(d) Compensation by the insurer of the victim.7. Category (a)(i)—Liability for tort at common law.—Category (a)(i) above1 is the familiar one of liability for tort at common law. When it becomes difficult to prove who was responsible for the accident, or to prove his fault, hardship arises. Hardship can similarly arise when the person responsible for the accident, though known and proved to be at fault, is not financially sound. One of the solutions suggested to alleviate the hardship in such cases is to dispense with the requirement of fault, and this gives the to category (a)(ii). 1. Para. 6, supra. 8. Category (a)(ii)—Compensation without fault.—Category (a)(ii) has been suggested in several countries, but adopted only in very few. The main argument in support of the category is that the requirement of fault is out of date, and there is no injustice in awarding compensation against the person who caused the accident even if he is not at fault, because, in most cases, he can get reimbursement from the insurer. The main object of the law (it has been stated), is to compensate the injured person, and not to penalise the person causing the accident. Hence, it is not necessary to retain the traditional requirement of fault. 9. Position under the English Bill of 1934.—In England1 a Bill,2 which would have made motorists strictly liable to pedestrians, without proof of fault, was, in fact, given a third reading by the House of the Lords in 1934, though it was not proceeded with in the House of Commons.3 1. As to present position, see para. 22, supra. 2. Material as to the English Bill is taken from Douglas Paynes Compensating the Accident Victim, (1960) 13 Current Legal Problems 85, 93, 94. 3. The Road Traffic (Compensation for Accidents) Bill. Introduced by Lord Danesfort on three successive occasions, it was finally given a Third Reading on June 26, 1934; for the numerous debates on the Bill, see 84 H.L Deb. cols. 543-584; 86 H.L. Deb. cols. 1041-1076; 88 H.L. Deb. cols 1035-1079; 92 H.L. Deb. cols. 925-950; 93 H.L. Deb. cols. 144-165. 10. Category (b)—Provisions of the Motor Vehicles Act.—Category (b)1 is illustrated by the provisions of the Motor Vehicles Act2 which enable the injured person to recover compensation from the insurer of the person responsible for the accident. There are certain conditions and restrictions imposed in this behalf, which are, of course, matters of detail. 1. 5. Para. 6, supra. 2. Section 96, Motor Vehicles Act, 1939. 11. Category (c)—Compensation by the State or by an agency set up or recognised by the State.—Category (c) does not exist in the field of compensation for automobile accidents in India. But proposals for reforms of the law, which have been made (or even enacted) elsewhere, from time to time, emphasise that instead of requiring the victim to prove fault, he should be entitled to compensation, on mere proof of injury. The compensation, (it is further urged) could he paid from a fund to be established for the purpose. Details of the matter cannot be conveniently discussed at the present stage. It is sufficient to state that the increasing use of automobiles has led many persons to believe that the common law requirement of fault is out of date.1 It should be noted, however, that there is a strong section of opinion which still maintains that the only satisfactory basis of liability is fault, and that the requirement of fault should not be dispensed with. 1. See also para. 8, supra. 12. Category (d)—Compensation by the insurer of the victim.—Finally, as regards category (d), it is of interest to note that there could be a school of view that all citizens should compulsorily insure themselves against automobile accidents. So far as owners figuring as authors of the accident are concerned, that is the law even now, under the Chapter on compulsory third party insurance, in the Motor Vehicles Act. But we are, at the moment, concerned with victims injured by an accident. Traffic rules imposing obligations on pedestrians for their own safety, and punishing them for breaking those obligations, are now familiar to every urban citizen, and it is not inconceivable that legislation may be passed requiring the residents of big cities to insure themselves compulsorily against injury by automobile accidents upto a certain amount. 13. Points raised in letter of Kerala Road Safety Association.—Two situations have been referred to, in a letter received by us.1 First, where the offending vehicle is not traceable, and secondly, where the driver of the offending vehicle is not licensed. 1. Letter of the Kerala Road Safety Association. 14. Driver not traceable.—In the first situation,1 non-recoverability of compensation is not due to any defect in the chapter of the Motor Vehicles Act dealing with Third Party Insurance. The whole scheme of the Motor Vehicles Act shows that it falls under category (b) above.2 If the legislature wishes to provide for the situation where the offending vehicle is not traceable, it has to take the next step and adopt category (c). This would be a progressive step; but numerous connected questions will have to be worked out. Should the State undertake the liability in this case? What will be the financial repercussions? Should other cases where category (b) does not apply be covered? And so on. By undertaking the duty of compensation in such cases, the State virtually becomes an insurer. The most interesting question that presents itself is, whether the State should not undertake the duty to compensate also in other cases of injury by tort, e.g., accidents caused otherwise than by automobiles. 1. Para. 13, supra. 2. Paras. 6 and 10, supra. 15. Driver not licensed.—The second situation mentioned in the letter1 is of a simpler character. Where the driver is not licensed, it is the positive provision in the Motor Vehicle Acts which constitutes the impediment to recovery. The supposed rationable behind the present situation appears to be that if the driver was not licensed, (i) the accident cannot be attributed to any fault as could have been done if the driver was licensed, and (ii) it is unfair to expect the insurer to pay, when such an obvious precaution as that of engaging a competent driver was not taken by the owner. Such a situation is not likely to occur frequently; but when it occurs, the possible remedy (at present) is to sue the owner of the vehicle himself,—category (a) above. If this remedy is considered insufficient, then the other alternative would be to remove the present restriction in the Motor Vehicles Act, and thereby make category (b) above applicable. If even that is considered inadequate, category (c) could be thought of. 1. Section 96(2)(b)(ii), Motor Vehicles Act. 16. Five principal situations not covered at present.—The above resume will show that there are five principal situations which are, at present, not covered in respect of compensation for an accident caused by an, automobile:—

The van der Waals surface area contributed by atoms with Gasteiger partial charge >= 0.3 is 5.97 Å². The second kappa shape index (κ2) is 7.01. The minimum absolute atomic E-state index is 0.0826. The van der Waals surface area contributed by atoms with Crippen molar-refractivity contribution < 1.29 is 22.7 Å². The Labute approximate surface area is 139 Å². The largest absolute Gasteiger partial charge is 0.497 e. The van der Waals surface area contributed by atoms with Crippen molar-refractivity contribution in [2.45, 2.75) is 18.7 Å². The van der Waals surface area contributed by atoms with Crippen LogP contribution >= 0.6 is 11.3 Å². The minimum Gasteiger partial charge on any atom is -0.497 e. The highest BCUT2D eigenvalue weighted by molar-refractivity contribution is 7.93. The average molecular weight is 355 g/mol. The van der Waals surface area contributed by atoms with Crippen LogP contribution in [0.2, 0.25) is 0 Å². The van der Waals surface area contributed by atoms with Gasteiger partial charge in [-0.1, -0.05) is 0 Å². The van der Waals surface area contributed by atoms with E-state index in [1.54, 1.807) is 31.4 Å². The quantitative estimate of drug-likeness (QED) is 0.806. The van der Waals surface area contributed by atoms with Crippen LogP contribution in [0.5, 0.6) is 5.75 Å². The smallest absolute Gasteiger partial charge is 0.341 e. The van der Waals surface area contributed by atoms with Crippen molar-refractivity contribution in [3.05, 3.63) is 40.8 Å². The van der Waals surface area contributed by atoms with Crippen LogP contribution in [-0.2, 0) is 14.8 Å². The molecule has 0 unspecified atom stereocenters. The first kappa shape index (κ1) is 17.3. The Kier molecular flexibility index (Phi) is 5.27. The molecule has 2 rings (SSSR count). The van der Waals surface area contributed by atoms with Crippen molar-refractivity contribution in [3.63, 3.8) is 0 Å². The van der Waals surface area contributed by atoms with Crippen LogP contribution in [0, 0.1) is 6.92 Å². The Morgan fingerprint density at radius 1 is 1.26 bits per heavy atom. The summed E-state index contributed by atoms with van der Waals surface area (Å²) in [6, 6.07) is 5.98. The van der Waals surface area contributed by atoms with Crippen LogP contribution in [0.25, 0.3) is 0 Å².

(1) Where there is no fault, so that no one is liable.1